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Derivative assets and liabilities within the scope of ASC 815 are required to be recorded at fair value at inception and on an ongoing basis. Applying ASC 820 to derivatives may be complex, depending on the terms of the instruments and the source of valuation information. Derivatives may be financial assets and liabilities (e.g., interest rate swaps) or nonfinancial assets and liabilities (e.g., commodity contracts). This chapter discusses all derivatives, as the process to determine a valuation is generally the same whether a derivative is a financial or nonfinancial instrument.
Application of ASC 820 to derivative assets and liabilities requires consideration of the following:
  • Unit of account

    As defined by ASC 815 the unit of account is generally the contract, unless the portfolio exception discussed in FV 6.6 can be elected.
  • Principal or most advantageous market

    The principal market is the market with the greatest volume of activity for the instrument to which the reporting entity has access. ASC 820-10-55-46 through ASC 820-10-55-49 (Example 5) illustrates a situation in which different swap counterparties, a swap dealer and a retail counterparty, execute a swap in the retail market, but have different principal markets.

    The dealer’s principal market for the swap is the dealer market. The example notes that if the dealer were to sell the swap, it would be to another dealer. Thus, it is in the dealer-to-dealer market.

    For the retail counterparty, the principal market is the retail market because the retail counterparty cannot access the dealer market. However, the example indicates that if it were selling the swap, the sale would be to a dealer in the retail market, not to another retail counterparty. Thus, it is in the retail-to-dealer market.

    In the absence of a principal market, the reporting entity must determine the most advantageous market.

    For general information on determining principal or most advantageous market, see FV 4.2.2.
  • Hypothetical market

    If the reporting entity is not able to access an actual market, it should determine a hypothetical market and the characteristics of relevant market participants.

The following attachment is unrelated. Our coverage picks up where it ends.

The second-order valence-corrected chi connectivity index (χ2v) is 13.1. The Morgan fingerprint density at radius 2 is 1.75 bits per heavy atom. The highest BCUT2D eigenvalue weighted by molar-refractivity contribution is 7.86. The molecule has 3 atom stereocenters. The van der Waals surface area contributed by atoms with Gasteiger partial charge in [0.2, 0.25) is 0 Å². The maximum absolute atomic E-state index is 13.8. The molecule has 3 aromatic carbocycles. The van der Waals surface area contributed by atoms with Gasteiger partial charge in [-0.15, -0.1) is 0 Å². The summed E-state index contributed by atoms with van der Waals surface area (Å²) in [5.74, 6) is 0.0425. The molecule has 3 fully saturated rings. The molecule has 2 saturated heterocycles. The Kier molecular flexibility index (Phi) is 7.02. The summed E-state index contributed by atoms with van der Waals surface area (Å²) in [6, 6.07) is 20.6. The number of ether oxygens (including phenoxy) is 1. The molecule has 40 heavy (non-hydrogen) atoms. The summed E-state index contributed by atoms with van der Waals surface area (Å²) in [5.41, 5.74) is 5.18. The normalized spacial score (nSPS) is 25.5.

• Measurement of fair value

    Quoted market prices in active markets are the best evidence of fair value and are to be used if available. However, many derivatives are not exchange-traded; therefore, it is likely that a valuation technique will have to be applied to measure fair value.
  • Valuation approaches/valuation techniques

    The income and market approaches will generally be used when measuring the fair value of derivative instruments. For plain-vanilla swaps, a market approach would include obtaining accommodation quotes from dealers (with testing by the reporting entity). The income approach would involve a discounted cash-flow analysis based on available forward yield curves for plain-vanilla swaps of the same type.

    Regardless of the technique, the reporting entity should incorporate market participant assumptions, including model adjustments for risk if market participants would do so.

    For general information on valuation approaches and techniques, see FV 4.4.
  • Nonperformance risk

    ASC 820-10-35-17 requires incorporation of nonperformance risk (including credit risk of both the reporting entity and the counterparty) into the valuation of both assets and liabilities, including those arising from derivative contracts, if such nonperformance risk would affect the price received to sell the derivative in an asset position or paid to transfer the derivative in a liability position in an orderly transaction with market participants.

    As with other elements of fair value measurement, nonperformance risk should be measured from the perspective of external market participants. Some of the factors that would reduce nonperformance risk for derivatives include: master netting agreements that are effective upon default, collateral arrangements, and termination provisions. See further discussion of considerations for measuring counterparty credit risk in FV 8.
  • “Day one” gains and losses

    Under US GAAP, “day one” gain or loss is recognized if the transaction price and exit price are different at inception, even if based on unobservable inputs, assuming appropriate application of the models and valuation adjustments.

6.5.1 Cleared derivative contracts

Derivative contracts such as credit default swaps and interest rate swaps may be cleared through one of various clearing houses. Each clearing house may have a different method for calculating the daily variation margin. More specifically, the clearing house provides a “value mark” used to determine the amount of variation margin required to be moved. This value mark is generally not a “price” for the instrument as it is not a value at which a reporting entity could execute the trade at that particular point in time. As a result, this value mark is not considered an exit price or a Level 1 fair value input. However, the value mark is one data point that an end-user may consider in determining fair value.
The value provided by the clearing house and clearing member may not be solely attributed to changes in the valuation of the derivative. Reporting entities should keep this in mind when measuring their derivatives’ fair values in accordance with ASC 820.
Reporting entities should evaluate the specific facts and circumstances related to their portfolios, and assess clearing house values in a manner similar to vendor or counterparty prices.
Refer to FV 8.1.1.1 for further considerations related to the valuation of a financial derivative contract cleared through a clearing house.
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